How far back does a power of attorney need to keep records?

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In regard to being a power of attorney (PoA), how far back do you have to keep documentation for accounting purposes?


I have been PoA for my mother since 2004 and had to place her in a nursing home due to her dementia in June, 2015; she is now 90 and has enough assets to pay for her care with her private funds for at least a few more years. Because of the the 5-year Medicaid look-back period, I have been discarding all records that go beyond 5 years, and have been doing so on a monthly basis. For example, this month (July 2016) I discarded all records dated June, 2011.


Do I need to hold onto everything, no matter how old it is, just in case of an audit (for example, at the request of my siblings) or is 5 years of record keeping sufficient?

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Thank you cwillie!

Sure, my siblings could ask for everything since the dawn of civilization but I am concerned about my legal responsibility to hold onto documentation and that alone. Unfortunately my mother's attorney neglected to give me the PoA instruction book when he wrote up the document!

If I had to reconstruct what happened during the time frame covered by the documents I got rid of that would be a lot of work. I really do want to get rid of any unnecessary documentation (I just hate clutter) and would like to know if I am legally protected as PoA if I continue to toss documents after the five-year mark (with the exception of certain tax records, as mentioned above). If my siblings have any legal grounds to make me produce records from before then I will stop tossing anything out anymore.
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I think if you are worried about greedy siblings you would need everything from day one (and back to your birth too, lol), and that still probably wouldn't satisfy them. In any case you have already tossed everything so I can't see that there is any point in worrying about something that is already done.
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It really is none of my business, but since you asked. I would keep records for a very long time, at least 10 yrs. Just in case there is a problem. Why be so eager to throw stuff away.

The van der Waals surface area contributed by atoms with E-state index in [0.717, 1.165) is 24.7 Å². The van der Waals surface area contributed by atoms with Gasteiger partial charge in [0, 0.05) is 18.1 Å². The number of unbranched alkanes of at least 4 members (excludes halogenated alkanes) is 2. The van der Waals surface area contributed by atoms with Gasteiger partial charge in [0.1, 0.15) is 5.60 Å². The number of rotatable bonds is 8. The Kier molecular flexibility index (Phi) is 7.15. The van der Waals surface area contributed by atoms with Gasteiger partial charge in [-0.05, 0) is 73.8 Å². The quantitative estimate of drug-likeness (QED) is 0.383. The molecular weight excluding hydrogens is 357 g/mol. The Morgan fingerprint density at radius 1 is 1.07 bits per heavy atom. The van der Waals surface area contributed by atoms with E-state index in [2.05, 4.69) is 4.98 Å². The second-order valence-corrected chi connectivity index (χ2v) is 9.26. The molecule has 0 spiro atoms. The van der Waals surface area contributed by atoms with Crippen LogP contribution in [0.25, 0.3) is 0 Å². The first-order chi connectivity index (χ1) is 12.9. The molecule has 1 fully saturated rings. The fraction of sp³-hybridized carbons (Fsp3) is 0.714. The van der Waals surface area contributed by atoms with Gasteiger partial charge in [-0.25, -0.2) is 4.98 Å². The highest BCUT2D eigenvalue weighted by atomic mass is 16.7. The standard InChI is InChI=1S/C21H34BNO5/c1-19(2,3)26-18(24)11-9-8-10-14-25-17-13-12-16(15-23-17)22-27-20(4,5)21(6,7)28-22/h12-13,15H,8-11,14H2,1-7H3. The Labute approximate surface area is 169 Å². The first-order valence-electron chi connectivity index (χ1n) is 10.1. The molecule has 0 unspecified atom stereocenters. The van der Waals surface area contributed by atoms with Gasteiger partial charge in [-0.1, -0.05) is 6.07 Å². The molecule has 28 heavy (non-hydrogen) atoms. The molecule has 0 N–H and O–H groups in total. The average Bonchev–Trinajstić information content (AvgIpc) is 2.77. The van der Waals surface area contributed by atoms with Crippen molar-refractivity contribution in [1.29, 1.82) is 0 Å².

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Angel,

Thank you! For the tax records, I do keep the supporting documentation going back to the period my accountant recommended. For example, on April 15, 2016 I got rid of all the supporting documentation for the 2009 return (but not the return itself; he said no one should ever get rid of a return while alive in case there is, for example, Social Security makes an error in calculating benefits). As for debt, I know with absolute certainty that there is no debt whatsoever, so that will never be an issue.

My main concern is what if one of my siblings wants an audit; for that specific scenario, how far back do I need to keep documentation (i.e., how far back is it my legal responsibility as PoA to keep records)? There was a lot of jealousy when I was made PoA, and that is really intensifying since I placed my mother in the nursing home and it has been ramping up with each healthcare decision I make on my mother's behalf.
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The rule of thumb is 7 years. Yes you are correct that Medicaid has a 5 year lookback and will required 5 years of paperwork but they are not the only game in town. The IRS can go back 7 years in case there is an audit. And, if there is any bad debt/recovery, you may need more than that as with the new laws on selling debt, an old debt may be active many years beyond that, and if you can't prove you paid it or it isn't valid, you could be out of luck and stuck paying.

Angel
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In case it makes a difference as to the answer, my mother and I are and have always been New Jersey residents.
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